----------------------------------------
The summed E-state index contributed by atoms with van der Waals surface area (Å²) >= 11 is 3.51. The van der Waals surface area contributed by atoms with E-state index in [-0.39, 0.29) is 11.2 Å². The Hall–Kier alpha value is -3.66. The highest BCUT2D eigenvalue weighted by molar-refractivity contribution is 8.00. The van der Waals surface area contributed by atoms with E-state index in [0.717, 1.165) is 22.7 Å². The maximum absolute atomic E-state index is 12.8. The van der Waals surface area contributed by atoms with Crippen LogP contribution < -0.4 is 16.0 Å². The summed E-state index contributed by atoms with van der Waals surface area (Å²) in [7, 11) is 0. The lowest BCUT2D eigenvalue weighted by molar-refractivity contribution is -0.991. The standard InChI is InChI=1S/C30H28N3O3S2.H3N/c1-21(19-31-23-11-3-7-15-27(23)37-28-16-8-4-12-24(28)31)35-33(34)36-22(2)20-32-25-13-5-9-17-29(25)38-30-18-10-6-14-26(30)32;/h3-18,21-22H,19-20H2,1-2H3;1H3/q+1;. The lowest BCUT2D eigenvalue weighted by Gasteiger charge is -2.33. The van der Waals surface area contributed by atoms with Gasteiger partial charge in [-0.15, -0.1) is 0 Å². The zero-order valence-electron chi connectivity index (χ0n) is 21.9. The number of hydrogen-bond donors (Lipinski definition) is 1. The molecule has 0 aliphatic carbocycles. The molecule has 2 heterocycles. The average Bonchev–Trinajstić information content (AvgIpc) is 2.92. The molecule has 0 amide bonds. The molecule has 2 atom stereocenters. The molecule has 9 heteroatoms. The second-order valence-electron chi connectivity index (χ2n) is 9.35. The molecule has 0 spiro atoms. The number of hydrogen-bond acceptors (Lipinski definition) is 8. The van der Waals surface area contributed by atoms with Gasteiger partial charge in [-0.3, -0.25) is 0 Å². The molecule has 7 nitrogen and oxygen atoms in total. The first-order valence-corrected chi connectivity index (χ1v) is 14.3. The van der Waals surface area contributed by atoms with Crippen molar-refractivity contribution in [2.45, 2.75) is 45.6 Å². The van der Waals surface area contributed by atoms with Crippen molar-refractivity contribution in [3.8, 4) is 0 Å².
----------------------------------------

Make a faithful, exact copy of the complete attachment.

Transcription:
The summed E-state index contributed by atoms with van der Waals surface area (Å²) >= 11 is 3.51. The van der Waals surface area contributed by atoms with E-state index in [-0.39, 0.29) is 11.2 Å². The Hall–Kier alpha value is -3.66. The highest BCUT2D eigenvalue weighted by molar-refractivity contribution is 8.00. The van der Waals surface area contributed by atoms with E-state index in [0.717, 1.165) is 22.7 Å². The maximum absolute atomic E-state index is 12.8. The van der Waals surface area contributed by atoms with Crippen LogP contribution < -0.4 is 16.0 Å². The summed E-state index contributed by atoms with van der Waals surface area (Å²) in [7, 11) is 0. The lowest BCUT2D eigenvalue weighted by molar-refractivity contribution is -0.991. The standard InChI is InChI=1S/C30H28N3O3S2.H3N/c1-21(19-31-23-11-3-7-15-27(23)37-28-16-8-4-12-24(28)31)35-33(34)36-22(2)20-32-25-13-5-9-17-29(25)38-30-18-10-6-14-26(30)32;/h3-18,21-22H,19-20H2,1-2H3;1H3/q+1;. The lowest BCUT2D eigenvalue weighted by Gasteiger charge is -2.33. The van der Waals surface area contributed by atoms with Gasteiger partial charge in [-0.15, -0.1) is 0 Å². The zero-order valence-electron chi connectivity index (χ0n) is 21.9. The number of hydrogen-bond donors (Lipinski definition) is 1. The molecule has 0 aliphatic carbocycles. The molecule has 2 heterocycles. The average Bonchev–Trinajstić information content (AvgIpc) is 2.92. The molecule has 0 amide bonds. The molecule has 2 atom stereocenters. The molecule has 9 heteroatoms. The second-order valence-electron chi connectivity index (χ2n) is 9.35. The molecule has 0 spiro atoms. The number of hydrogen-bond acceptors (Lipinski definition) is 8. The van der Waals surface area contributed by atoms with Gasteiger partial charge in [-0.3, -0.25) is 0 Å². The molecule has 7 nitrogen and oxygen atoms in total. The first-order valence-corrected chi connectivity index (χ1v) is 14.3. The van der Waals surface area contributed by atoms with Crippen molar-refractivity contribution in [2.45, 2.75) is 45.6 Å². The van der Waals surface area contributed by atoms with Crippen molar-refractivity contribution in [3.8, 4) is 0 Å².